Heart disease is one of the most common chronic health conditions in the U.S. and worldwide. Each year, more than 600,000 Americans die of heart disease — that’s one in every four deaths. The term “heart disease” is a broad one that includes several different types of heart conditions, including:

  • Arrhythmias (heart rhythm conditions)
  • Coronary artery disease
  • Congenital heart defects (something present from birth)
  • Heart valve diseases
  • Heart muscle diseases
  • Infections

February is American Heart Month, a time to bring awareness to cardiovascular disease. It’s important to understand heart disease, including the steps you can take to reduce your risk and take care of your cardiovascular health.

Heart disease can affect anyone

One of the most important things to understand about heart disease is that it can affect anyone. Children, teens, adults, and older adults can all have heart disease that puts them at risk. Children and teens are more likely to be impacted by a congenital heart condition, while older adults are more likely to suffer from chronic conditions like coronary artery disease or heart valve problems. Similarly, heart disease affects both men and women — it is the number one cause of preventable death in both men and women.

Symptoms can be hard to detect

Many people are familiar with symptoms of a heart attack, including chest pain, shortness of breath, and heart palpitations. But many people are not aware they have a heart condition until they experience a heart attack. Other early signs of coronary artery disease can be hard to detect, and may not immediately make you think you need a doctor. These include:

  • Discomfort or pain in your chest
  • Fainting
  • “Fluttering” feeling in your chest
  • Lightheadedness and dizziness
  • Shortness of breath
  • Slow or racing heartbeat

Symptoms can also differ between men and women. Both men and women are likely to experience shortness of breath, and chest pain or discomfort can occur in both men and women. However, women are more likely to have symptoms we don’t normally associate with heart attacks, including indigestion and back pain. Sometimes, women don’t experience chest pain, making it challenging to identify it as a heart attack.

If you experience early signs or symptoms, talk to your primary care provider at your annual checkup. If the symptoms are severe, call 911 or go to the emergency room right away.

Diabetes and heart disease are closely linked

According to the Centers for Disease Control and Prevention (CDC), seven in 10 people over age 65 who have diabetes will die from some type of heart disease. People with diabetes are twice as likely to have heart disease or suffer from a stroke compared to people without diabetes. Having diabetes also puts you at risk of a heart attack or stroke at a younger age, and the longer you have diabetes the more likely you are to develop heart disease. The good news is that you can do things to lower your diabetes and heart disease risk. If you were already diagnosed with diabetes, you can also make healthy lifestyle changes to reduce your risk of developing heart disease.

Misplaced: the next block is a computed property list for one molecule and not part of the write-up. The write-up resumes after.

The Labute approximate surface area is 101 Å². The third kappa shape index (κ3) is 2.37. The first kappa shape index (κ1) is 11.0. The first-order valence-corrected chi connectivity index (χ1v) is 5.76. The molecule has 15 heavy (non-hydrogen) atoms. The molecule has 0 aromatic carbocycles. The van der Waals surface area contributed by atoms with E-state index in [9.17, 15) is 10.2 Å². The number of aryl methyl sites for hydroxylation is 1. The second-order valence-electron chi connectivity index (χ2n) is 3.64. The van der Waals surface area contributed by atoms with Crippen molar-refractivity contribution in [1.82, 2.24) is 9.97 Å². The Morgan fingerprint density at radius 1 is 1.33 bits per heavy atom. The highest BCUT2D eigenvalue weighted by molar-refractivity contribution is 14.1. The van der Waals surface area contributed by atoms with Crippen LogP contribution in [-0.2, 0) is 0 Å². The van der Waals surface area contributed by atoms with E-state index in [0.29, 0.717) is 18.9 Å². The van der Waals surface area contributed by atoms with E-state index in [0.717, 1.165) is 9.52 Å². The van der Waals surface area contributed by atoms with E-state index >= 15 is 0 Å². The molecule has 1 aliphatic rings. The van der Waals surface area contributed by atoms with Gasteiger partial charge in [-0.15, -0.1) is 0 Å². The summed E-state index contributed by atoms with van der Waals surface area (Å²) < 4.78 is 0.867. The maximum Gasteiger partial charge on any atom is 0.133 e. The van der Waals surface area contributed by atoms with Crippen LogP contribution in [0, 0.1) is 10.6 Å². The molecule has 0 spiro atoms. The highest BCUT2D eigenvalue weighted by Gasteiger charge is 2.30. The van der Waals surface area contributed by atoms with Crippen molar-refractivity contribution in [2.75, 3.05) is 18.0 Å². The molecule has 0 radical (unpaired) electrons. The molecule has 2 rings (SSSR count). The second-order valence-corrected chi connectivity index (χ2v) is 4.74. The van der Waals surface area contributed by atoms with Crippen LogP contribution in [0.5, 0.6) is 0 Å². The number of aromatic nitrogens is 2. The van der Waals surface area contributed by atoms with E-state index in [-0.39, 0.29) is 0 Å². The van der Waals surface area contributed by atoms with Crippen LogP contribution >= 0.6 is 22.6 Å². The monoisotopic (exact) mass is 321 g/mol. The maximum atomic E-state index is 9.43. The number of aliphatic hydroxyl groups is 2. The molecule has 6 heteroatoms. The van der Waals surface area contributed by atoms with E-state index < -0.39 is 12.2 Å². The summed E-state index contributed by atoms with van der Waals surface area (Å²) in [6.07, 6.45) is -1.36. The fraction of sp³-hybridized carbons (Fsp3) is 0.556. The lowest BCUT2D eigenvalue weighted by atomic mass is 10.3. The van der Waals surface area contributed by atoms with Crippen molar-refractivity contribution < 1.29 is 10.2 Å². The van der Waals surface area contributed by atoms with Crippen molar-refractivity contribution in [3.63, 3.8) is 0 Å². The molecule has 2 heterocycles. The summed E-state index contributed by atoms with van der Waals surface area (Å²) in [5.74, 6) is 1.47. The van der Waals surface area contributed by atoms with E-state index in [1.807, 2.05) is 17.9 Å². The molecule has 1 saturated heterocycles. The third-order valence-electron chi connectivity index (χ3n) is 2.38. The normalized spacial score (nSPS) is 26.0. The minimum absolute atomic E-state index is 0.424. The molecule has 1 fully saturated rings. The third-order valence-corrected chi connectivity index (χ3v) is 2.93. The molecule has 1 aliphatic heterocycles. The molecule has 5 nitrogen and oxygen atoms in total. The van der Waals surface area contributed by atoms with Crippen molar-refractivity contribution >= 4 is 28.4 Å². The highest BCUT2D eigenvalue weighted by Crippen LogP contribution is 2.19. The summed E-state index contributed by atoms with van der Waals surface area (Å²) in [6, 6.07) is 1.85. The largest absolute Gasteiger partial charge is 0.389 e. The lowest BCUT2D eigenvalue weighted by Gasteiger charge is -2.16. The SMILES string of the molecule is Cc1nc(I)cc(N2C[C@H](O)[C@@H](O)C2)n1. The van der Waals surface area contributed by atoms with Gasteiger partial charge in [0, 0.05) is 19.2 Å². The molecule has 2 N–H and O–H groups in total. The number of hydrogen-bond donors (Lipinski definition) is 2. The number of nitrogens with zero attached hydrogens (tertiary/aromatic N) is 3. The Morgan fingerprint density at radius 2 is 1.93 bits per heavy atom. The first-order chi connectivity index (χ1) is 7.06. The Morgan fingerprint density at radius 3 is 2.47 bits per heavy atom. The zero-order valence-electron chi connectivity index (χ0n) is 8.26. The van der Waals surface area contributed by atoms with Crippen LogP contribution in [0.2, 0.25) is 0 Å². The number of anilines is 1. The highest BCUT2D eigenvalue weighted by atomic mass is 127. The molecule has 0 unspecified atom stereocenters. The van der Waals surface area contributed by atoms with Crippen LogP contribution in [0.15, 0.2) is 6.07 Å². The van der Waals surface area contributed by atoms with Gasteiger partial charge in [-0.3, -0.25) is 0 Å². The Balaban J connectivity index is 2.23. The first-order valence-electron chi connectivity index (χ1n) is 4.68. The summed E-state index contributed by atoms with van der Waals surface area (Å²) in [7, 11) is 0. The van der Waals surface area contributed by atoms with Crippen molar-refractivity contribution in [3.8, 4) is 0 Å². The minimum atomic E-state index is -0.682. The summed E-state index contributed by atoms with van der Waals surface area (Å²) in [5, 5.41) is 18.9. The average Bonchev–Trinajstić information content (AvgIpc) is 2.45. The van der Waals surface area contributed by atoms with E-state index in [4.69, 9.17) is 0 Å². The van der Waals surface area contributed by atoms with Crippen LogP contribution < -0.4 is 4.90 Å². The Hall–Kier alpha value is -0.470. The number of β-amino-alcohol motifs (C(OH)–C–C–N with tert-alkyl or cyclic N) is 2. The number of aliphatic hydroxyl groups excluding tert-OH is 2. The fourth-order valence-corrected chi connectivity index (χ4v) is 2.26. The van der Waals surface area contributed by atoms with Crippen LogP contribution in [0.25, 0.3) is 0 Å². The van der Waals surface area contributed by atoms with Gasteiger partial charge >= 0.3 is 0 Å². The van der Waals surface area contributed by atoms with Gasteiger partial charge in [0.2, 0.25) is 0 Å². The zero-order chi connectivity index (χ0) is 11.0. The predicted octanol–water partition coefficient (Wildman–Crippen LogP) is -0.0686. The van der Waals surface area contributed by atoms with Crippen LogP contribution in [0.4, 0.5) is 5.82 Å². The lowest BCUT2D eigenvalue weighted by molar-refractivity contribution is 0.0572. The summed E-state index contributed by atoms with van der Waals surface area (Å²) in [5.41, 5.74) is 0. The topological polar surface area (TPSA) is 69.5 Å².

These factors elevate risk for heart disease

There are lifestyle and genetic risk factors that can put someone at higher risk of developing heart disease. Overall, men have a higher risk of heart disease compared to women, but a woman’s risk goes up after menopause. Other risk factors include:

  • Smoking
  • Obesity
  • High cholesterol
  • High blood pressure
  • Diabetes
  • Family history of heart disease
  • Uncontrolled gum disease or poor dental health
  • Eating an unhealthy diet
  • Not getting enough exercise
  • Excessive alcohol consumption

Additionally, there are some things that put women at higher risk of a heart attack, including:

  • Higher testosterone levels before menopause
  • High blood pressure during menopause
  • Rheumatoid arthritis, and other autoimmune conditions that are more common in women
  • Higher levels of stress or depression

Regular checkups reduce risk

One of the best ways to reduce your risk for heart disease is to have an annual preventive exam. If you have chronic health conditions, such as diabetes or high blood pressure, talk to your doctor about whether you need more frequent checkups.

Healthy lifestyle choices also reduce risk

While some risks for heart disease are out of your control (such as genetically inherited risks), there are several things you can do in your daily life to improve your heart health. These healthy lifestyle choices can also reduce your risk for other chronic conditions, such as diabetes, obesity, high blood pressure, and high cholesterol. It’s essential to do what you can to lower the risk factors you can control by:

  • Avoiding smoking, and quitting if you currently smoke
  • Eat a healthy diet of lean meats with lots of fruits and vegetables that is low in fat (especially saturated fats and trans fats)
  • Eat more whole foods and fewer processed foods
  • Get regular exercise (and see below for more)
  • Keep track of your health information, and be aware of critical numbers like your blood pressure, cholesterol levels, and your weight

Make exercise part of your daily routine

Regular exercise is one of the best ways to reduce your risk. Health experts recommend that people get 150 minutes of moderate physical activity each week. That means getting about 30 minutes of exercise each day for five days of the week. For some people, 150 minutes a week might seem like a lot. Maybe you have a busy schedule, you don’t like to exercise, or your body isn’t physically ready for longer workouts. In those situations, getting some exercise is better than none. The American Heart Association has helpful tips for building physical stamina and exercise capacity over time in a way that is healthy for your body.